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Educational institutions and authorization: Protecting student information

It is important to protect applications with student, parent and faculty information stored on the systems. Learn now authorization can help.

Many educational institutions are encountering security challenges for the first time as they increasingly face breaches and other threats from bad actors.

No matter what type of institution, it is important to protect applications bearing student, parent and faculty information stored on the school’s systems.

The stakes around properly securing these applications are high as in some cases they  contain valuable information around minors and/or generally sensitive personal information related to health, financial wellness, etc.

It is critical to ensure that this information is only accessed by the right persons and in the right way.

This is where implementing an external authorization should be used within applications to reduce the risk.

Authentication alone isn’t enough to protect information

In many cases, applications used by schools at the primary, secondary or college level do not have proper access control measures in place. This can put students, parents/guardians and faculty at risk of their information being exposed to bad actors.

An example of this could be an application students use to talk with their friends and share schedules.

It seems like a simple way students can interact with their peers and learn who is in their class.

But what access control measures are in place to protect those students?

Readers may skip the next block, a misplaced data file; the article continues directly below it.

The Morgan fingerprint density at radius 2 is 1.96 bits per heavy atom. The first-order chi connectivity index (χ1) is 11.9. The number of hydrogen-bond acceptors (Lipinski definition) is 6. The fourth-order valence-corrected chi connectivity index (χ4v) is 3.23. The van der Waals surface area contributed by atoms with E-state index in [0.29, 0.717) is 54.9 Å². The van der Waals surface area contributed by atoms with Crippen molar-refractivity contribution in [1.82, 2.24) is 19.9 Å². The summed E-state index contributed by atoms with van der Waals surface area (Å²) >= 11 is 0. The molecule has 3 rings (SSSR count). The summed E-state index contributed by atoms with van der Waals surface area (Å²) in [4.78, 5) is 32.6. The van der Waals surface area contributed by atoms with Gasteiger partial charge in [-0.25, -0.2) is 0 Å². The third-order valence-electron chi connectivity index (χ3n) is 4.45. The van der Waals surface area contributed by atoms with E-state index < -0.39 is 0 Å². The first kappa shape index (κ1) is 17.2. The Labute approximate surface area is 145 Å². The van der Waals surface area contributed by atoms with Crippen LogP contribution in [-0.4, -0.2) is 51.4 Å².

Too often, security is looked at too simplistically, focusing on ease of granting access which results in limited access control measures being in place.

However, there should be control measures in place to secure information.

Some of the access control policies that should be in place could include ensuring only people from the city the school is in can log on to the system, or that non-student users (faculty/parents) can only see the information that is relevant to their family.

In order to do this, there needs to be policies in place that reflect the access control models the schools want to use and the technology in place to enforce these policies.

This is where authorization comes into play, as it can enforce policies where authentication alone isn’t enough.

Simply entering a username and password into an application (authentication) to ensure a user is who they claim to be and using that authentication to provide unrestrained access within the application is a recipe for disaster and can lead to inappropriate access or breaches.

Authentication and authorization can work together to improve the security of the application.

This is because authorization ensures that once an authenticated user is in the system, only those actions that are allowed for that user are in fact being performed.

Therefore, reducing the amount of risk that a bad actor, as known as an unauthorized user, can view privileged or sensitive information.

Modern technology has outpaced legacy systems

When we look into the applications that educational institutions are using internally many of them are legacy systems that leverage role-based access control (RBAC).